Brendon Hartley has won his dream job on nightmarishly short preparations.

But one obstacle New Zealand's ninth Formula One driver won't face in the United States Grand Prix on Monday morning is a driver from the United States.

That's how hard it is to crack this gig, particularly from a country outside of Europe where F1 and its development systems are based.

We should be dancing in the streets over Hartley's call-up to High Speed Glamour World, but it's not the done thing to celebrate on the start line. Still...


Nothing in life is impossible: after all, Donald J. Trump is President of the United States. But a kid from Palmerston North turning an F1 dream into reality in this uber-expensive age? Come on.

I'm not even a particular fan of F1, but when the news burst forth that the 27-year-old discarded by two teams had suddenly cracked the big time with Toro Rosso, it felt like party time.

As various stories have put it, Hartley has risen from the scrap heap, rescued a dream that was in tatters. He kept going, kept the right contacts, kept improving, kept impressing, kept solvent.

Hartley has already won the hardest F1 race - getting a car to drive competitively even if it is only a one race deal for now. For Kiwi sports fans, Hartley will be bigger than Texas in Texas.

Formula One is obscenely expensive, which is what makes Hartley so amazing. Dreams are free, but Formula One certainly isn't.

It is technological warfare on a grand and insanely expensive scale, where you pay ridiculous amounts of money to play.

Veterans like the legendary Scot Jackie Stewart certainly believe it is harder to get a drive than to actually drive. They seem to view modern F1 they way some plane-crazy test pilots of the 1960s viewed NASA rockets and the idea of space chimps.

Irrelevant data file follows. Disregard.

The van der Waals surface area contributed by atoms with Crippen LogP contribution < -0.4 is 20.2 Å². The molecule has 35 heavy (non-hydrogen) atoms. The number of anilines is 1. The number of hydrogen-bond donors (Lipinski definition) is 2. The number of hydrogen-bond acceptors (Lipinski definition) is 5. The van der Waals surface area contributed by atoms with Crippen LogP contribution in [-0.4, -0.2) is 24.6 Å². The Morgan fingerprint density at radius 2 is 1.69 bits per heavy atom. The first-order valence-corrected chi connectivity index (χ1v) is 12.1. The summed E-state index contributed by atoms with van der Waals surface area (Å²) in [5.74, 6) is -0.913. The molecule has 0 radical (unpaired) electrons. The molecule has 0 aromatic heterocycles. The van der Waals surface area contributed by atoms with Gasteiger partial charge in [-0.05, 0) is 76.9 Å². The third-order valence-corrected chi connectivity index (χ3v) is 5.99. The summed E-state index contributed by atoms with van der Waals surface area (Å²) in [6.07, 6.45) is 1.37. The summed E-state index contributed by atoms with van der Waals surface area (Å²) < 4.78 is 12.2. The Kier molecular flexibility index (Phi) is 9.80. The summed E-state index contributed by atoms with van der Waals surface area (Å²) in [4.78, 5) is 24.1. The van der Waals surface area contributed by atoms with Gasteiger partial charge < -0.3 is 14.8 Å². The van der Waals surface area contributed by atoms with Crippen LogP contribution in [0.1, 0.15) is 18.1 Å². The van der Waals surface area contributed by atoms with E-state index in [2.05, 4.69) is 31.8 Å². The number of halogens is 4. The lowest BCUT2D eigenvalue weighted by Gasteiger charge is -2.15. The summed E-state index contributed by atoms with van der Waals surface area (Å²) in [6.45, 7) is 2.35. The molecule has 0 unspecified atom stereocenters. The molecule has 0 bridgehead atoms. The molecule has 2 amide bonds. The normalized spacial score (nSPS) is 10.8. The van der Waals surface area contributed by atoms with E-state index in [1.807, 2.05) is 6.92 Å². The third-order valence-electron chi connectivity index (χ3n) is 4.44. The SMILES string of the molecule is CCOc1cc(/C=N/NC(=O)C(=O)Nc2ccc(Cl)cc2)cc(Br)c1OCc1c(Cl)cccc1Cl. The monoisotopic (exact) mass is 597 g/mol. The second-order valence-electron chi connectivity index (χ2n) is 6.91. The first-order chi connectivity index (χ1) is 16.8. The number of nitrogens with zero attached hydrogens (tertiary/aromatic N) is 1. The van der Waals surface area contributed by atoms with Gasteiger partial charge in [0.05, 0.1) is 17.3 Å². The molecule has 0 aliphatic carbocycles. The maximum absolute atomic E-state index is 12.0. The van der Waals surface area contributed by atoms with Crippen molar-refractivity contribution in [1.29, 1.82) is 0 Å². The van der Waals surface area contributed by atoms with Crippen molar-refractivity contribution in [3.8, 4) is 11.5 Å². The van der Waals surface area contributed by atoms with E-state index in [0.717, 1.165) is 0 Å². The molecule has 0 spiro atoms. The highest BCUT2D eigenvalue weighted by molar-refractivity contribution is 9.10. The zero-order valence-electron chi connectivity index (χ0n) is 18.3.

"Almost anybody can go fast in a Formula One car, if it's a decent Formula One car," said Stewart, a star when F1 had character in abundance, and fatal accidents to match so tragically.

It's all about the folding stuff now, and not folding when the times get tough. In Hartley's case, the latter is better understood for now than the former.

Toto Wolff, a part owner of the Mercedes F1 team where Hartley got one of his earlier breaks, estimated to that it cost $12m to bring a budding F1 driver through the various classes.

That is chicken feed compared to the $50m a season the Venezuela Government's oil and gas company paid Williams so Pastor Maldonado could zoom around F1 circuits a couple of years ago.

Maldonado specialised in crashing and retiring, and now test drives for a non-F1 outfit meaning one less worry for Hartley...and the citizens of Venezuela perhaps.

To return to an earlier point, cost and nationality are not the only reasons there are zero American Formula One drivers.

Americans have a particular love for motor sport which has its roots in the way moonshine bootleggers used to escape detection. A lot of American fans seem immune to the joys of smarty-pants F1 engineering. And they are not alone.

Which doesn't diminish what Hartley has achieved, since the teenager with the well-kept grunge haircut journeyed afar in his mid teens.

Hartley has overcome all sorts of things to get this one-off drive. He hung in there, and made a well-timed phone call to his old Red Bull team - who set up Toro Rosso - a few months ago.

The reward, in Austin, will see Hartley squeezed into a hot can, for the most amazing one hour and forty minutes of his racing life so far.

I keep thinking of the dream, trying to envisage how Hartley will feel on that start line.

Will he see those posters on the bedroom wall and remember those conversations and experiences with his amazing dad Bryan, the former driver and high-performance engine builder.

Will it lead to a permanent F1 drive? Will Brendon Hartley get to love life in the fastest lane?

The last New Zealander to suit up for F1 was Mike Thackwell, from Papakura, in the 1980s. He is always described as hugely talented.

Thackwell loved motor racing "until I saw the inside of Formula One" as he put it to motorsportmagazine. He was unimpressed with the money, politics, sponsors and even - strangely - the improved safety.

Thackwell is a name which rung only a distant bell until Hartley and Google gave him a virtual comeback.

Mike Thackwell is among New Zealand sport's more unusual stories. He prematurely waved goodbye to motor racing and caught a wave, hanging up the helmet to go surfing.

Living the dream, in his unusual case, involved giving up on it.